Villa Singer is a low-budget villa with personal attitude. It is an experimental house built with alternative materials and based on alternative construction principles. Our aim was to find a construction system that, although generally applied to industrial buildings, could be adapted to a villa - in terms of its load-bearing and spatial elements, its more specific details, and the required scale.
The family’s social life played a central role in the design, with a large kitchen and dining room and ample space for social interaction. The indirect lighting in the entrance hall accentuates the impression of being in a transitional space. On entering the double-height, open-plan kitchen and living room, you are impressed by a sense of Villa Singer’s massiveness. Looking up, you note the apertures and recesses in the walls, permitting light to enter from above. Sections of the upper bedroom walls extend into the kitchen as a kind of volumetric intrusion.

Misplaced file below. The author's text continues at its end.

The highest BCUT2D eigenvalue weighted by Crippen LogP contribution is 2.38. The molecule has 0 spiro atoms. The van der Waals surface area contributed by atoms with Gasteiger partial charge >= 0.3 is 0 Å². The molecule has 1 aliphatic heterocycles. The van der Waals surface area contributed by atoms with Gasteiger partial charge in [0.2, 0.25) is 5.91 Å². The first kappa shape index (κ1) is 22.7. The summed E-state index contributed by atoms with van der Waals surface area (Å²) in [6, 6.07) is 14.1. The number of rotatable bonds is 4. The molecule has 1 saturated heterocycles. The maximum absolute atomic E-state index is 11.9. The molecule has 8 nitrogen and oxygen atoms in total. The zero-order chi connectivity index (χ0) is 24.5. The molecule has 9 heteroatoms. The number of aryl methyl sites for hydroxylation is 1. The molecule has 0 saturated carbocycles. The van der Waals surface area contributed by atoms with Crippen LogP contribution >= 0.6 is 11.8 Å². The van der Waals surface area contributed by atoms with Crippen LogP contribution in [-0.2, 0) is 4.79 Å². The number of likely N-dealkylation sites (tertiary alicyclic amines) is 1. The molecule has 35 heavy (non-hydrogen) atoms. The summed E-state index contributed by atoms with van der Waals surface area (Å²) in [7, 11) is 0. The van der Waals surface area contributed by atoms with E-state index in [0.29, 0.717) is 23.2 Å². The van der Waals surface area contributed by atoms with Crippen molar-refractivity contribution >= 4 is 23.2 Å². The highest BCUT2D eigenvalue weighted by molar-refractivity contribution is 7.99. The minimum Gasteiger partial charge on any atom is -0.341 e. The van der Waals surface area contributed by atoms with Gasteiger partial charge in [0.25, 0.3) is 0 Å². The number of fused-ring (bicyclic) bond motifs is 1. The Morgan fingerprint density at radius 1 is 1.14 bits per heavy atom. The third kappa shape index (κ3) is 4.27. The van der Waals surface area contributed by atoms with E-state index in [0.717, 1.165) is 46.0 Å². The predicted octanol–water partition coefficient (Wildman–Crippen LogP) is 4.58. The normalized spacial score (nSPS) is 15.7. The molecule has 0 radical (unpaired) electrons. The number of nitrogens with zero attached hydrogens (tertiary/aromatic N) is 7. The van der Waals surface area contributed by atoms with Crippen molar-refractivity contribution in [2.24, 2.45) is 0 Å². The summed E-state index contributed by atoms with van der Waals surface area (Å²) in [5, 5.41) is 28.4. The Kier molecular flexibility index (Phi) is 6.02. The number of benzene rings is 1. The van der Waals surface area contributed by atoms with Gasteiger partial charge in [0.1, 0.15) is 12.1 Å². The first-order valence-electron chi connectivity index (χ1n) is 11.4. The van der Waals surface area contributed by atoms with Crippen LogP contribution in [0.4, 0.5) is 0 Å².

The use of load-carrying sheet-metal cassettes was seen as a cost-effective approach. It offered the advantage of allowing walls and ceilings to be dealt with basically in the same way – interesting from the aspects both of installation and use of space.
A combination of bricks and beam elements achieves the primary load-bearing capacity, the climatic protection system having only a secondary load-bearing role. This means that the structural characteristics of a house can be described in terms of two load-bearing systems, one of which is concerned primarily with climatic protection, with all further characteristics of the house being subordinate to these two systems.